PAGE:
Continued from Part Four
We’ve reached the final chapter of our action-crammed nine-day adventure in Wales. This last segment begins with a visit to a part of the country I’d always wanted to see, the island of Anglesey, which forms the northwest corner of Wales. The place has been in the news recently because Prince William and Kate – pardon me, the Duke and Duchess of Cambridge – are living there during his military service, and we did see and hear several military aircraft roaring over the area. But mostly, Anglesey feels like a very quiet corner, or at least it does in early spring, and quiet certainly characterized Beaumaris, the castle town we visited.
This old house is marked as having been built about 1400. I have to admit this is not the kind of provenance (or architecture) we come across in New York.
Beaumaris Castle has a decisive moat.
As usual in these waterside locales, seabirds sailed overhead and perched on the towers, making a lot more noise than the sheep grazing in the distance or the occasional tourist. On the other hand, keeping the grass neatly cut in the castle courtyard is a job that must keep someone busy.
The “Gunners Walk” provides a view over the channel separating Anglesey from the mainland of Wales. It also gives a glimpse of the playground-by-the-castle motif we couldn’t help noticing in several places. Again, not something you typically see in the good old USA.
Nearby, the historic St Marys and St Nicholas Church contains the stone tomb of Princess Joan of Wales, daughter of England’s King John and wife of Llywelyn the Great, Prince of Wales. She died in 1237.
A later web search found for me a Beaumaris Yacht Club, too, and I was surprised we had missed that – until I saw that it’s in Beaumaris, Ontario, which is named after the Beaumaris in Wales. So, since no one was inviting us to a yacht party, we drove back onto the mainland and headed along the coast for a more populated resort town, Llandudno.
Llandudno is located beneath the dramatic headland known as the Great Orme, and on a small peninsula that gives the town both sunrises and sunsets over the water.
In the shadow of the Orme is this row of buildings, mostly hotels, one of which we called home for two nights (Lauriston Court, which I can’t recommend highly enough – pay the extra few pounds for a sea view).
Atop the Great Orme, there’s plenty of fog, and there are plenty of sheep.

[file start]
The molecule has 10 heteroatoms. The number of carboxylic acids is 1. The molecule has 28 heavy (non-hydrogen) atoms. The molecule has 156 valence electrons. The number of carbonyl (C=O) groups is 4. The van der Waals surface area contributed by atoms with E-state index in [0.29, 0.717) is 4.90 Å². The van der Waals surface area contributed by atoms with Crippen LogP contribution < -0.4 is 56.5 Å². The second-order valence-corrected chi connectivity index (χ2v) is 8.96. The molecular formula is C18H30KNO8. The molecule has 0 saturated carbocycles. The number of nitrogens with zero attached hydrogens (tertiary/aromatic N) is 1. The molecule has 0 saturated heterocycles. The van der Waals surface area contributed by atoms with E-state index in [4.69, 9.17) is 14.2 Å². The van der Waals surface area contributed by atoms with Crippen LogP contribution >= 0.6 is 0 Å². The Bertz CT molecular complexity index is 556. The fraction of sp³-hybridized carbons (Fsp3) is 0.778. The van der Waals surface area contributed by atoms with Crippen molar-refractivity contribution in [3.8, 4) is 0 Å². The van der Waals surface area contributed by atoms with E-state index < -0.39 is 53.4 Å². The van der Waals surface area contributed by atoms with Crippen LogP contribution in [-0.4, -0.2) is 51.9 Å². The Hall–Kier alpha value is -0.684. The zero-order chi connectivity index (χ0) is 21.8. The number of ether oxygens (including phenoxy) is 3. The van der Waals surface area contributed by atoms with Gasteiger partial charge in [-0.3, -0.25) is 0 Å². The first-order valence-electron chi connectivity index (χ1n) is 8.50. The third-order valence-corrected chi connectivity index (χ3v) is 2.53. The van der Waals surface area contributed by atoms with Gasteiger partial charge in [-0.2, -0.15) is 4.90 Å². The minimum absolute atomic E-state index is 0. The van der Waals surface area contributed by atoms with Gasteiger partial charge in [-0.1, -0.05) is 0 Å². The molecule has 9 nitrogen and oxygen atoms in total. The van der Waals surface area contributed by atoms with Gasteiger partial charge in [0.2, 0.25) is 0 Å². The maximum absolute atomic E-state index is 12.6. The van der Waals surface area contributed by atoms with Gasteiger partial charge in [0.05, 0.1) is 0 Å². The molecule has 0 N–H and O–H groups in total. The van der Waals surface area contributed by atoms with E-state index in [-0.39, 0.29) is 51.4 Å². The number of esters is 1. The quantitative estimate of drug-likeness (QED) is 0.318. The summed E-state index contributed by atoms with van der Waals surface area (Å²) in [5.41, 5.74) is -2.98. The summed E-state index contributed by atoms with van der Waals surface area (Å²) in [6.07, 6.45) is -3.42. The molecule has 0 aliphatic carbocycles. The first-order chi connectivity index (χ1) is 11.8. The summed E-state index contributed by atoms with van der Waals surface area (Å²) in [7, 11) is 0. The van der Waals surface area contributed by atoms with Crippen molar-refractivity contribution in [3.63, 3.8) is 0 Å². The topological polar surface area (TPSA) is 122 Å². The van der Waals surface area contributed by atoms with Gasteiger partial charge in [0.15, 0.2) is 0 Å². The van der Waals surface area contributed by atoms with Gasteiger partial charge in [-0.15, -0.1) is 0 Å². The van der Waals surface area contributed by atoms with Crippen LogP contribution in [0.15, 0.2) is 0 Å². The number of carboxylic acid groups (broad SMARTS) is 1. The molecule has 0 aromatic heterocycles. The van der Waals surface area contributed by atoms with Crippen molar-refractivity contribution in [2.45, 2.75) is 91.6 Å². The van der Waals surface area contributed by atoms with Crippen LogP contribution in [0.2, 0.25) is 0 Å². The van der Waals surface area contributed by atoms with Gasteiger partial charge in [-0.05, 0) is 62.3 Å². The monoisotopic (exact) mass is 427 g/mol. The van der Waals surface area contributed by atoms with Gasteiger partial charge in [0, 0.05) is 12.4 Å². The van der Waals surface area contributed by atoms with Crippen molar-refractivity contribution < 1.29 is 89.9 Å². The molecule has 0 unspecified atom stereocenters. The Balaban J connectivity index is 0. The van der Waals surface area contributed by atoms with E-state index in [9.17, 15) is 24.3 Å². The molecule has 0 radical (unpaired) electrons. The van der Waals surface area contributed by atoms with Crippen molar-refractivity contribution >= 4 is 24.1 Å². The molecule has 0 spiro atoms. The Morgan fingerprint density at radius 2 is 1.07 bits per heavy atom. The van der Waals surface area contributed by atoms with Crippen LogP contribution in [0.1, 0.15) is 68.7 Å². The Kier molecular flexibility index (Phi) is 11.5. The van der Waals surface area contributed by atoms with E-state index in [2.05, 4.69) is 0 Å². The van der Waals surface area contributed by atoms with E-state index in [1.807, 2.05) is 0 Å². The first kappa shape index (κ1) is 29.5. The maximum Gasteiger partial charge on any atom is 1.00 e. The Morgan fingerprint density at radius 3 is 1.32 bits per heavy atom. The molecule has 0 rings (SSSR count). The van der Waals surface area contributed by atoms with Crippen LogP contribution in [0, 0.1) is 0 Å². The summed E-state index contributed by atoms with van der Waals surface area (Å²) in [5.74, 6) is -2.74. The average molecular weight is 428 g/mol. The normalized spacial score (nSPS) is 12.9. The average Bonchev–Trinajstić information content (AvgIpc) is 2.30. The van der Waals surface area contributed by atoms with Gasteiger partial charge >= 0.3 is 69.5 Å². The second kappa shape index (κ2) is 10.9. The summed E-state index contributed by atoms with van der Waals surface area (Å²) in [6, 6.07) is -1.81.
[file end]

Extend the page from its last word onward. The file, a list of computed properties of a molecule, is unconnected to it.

Yellow blooms in the mist…
And, in addition to hundreds if not thousands of sheep, one penned-up but nevertheless contented-looking ram with impressive shofars on its head.
Also, just incidentally, there’s an ancient copper mine from the Bronze Age. They give you a hardhat and let you clamber through one of the passageways, then through a gift shop which also contains a used bookstore. (Only in the UK.) It was so quiet around the mine and its visitors’ center, we at first thought the site was closed. But not for the first time on our Wales trip, a site that seemed deserted was fully open for business – and one of the highlights of our journey through North Wales.
A side trip from Llandudno took us to the village of Conwy and Conwy Castle, the final castle of our castle-laden itinerary.
Most of the spiral staircases in these castles are dark, with tiny and often uneven steps. This one at Conwy had reconstructed steps and enough light for me to take a photo, giving at least a suggestion of what these climbs are like. And there are an awful lot of them as you explore the castles (not that you have to climb every tower, of course, but the seven-year-old in me ensured that we pretty much did).
Now and then you find a room, such as this chapel, where windows or other furnishings have been restored to give the chamber a flavor of what it used to be like when lords and ladies actually lived here.
The following photo shows three bridges over the River Conwy. The one in the center, the Conwy Suspension Bridge, is one of the oldest suspension bridges in the world, completed in 1826. The modern auto bridge to the left now handles car traffic, and the bridge to the right is for trains, but you can walk over the historic old bridge for a pound. It leads more or less right into the nether reaches of the castle. Which is spectacular.
The medieval town of Conwy itself has many charms. The most gimmicky is this “smallest house in Britain.” (It’s the red one.)
Much more interesting, though obscured by scaffolding at present, is the Aberconwy House, a merchant’s abode dating from the 14th century and now tended by some very nice, aging gentlemen who take you on a tour and give you the history. At one time the house was a temperance hotel. Teetotalers! Imagine that.
No scaffolding detracted from the excellent fish and chips we ate for lunch in Conwy, or the vanilla slice we scarfed down on the street before returning to Llandudno for our final night in Wales before crossing the border and flying back home out of Manchester.
I’ll leave you with a few more animal pictures from Conwy, Llandudno, and the Great Orme – just because. Note the sheep who wandered off their field and onto a traffic median, where they continued peacefully grazing. That’s the kind of place Wales is.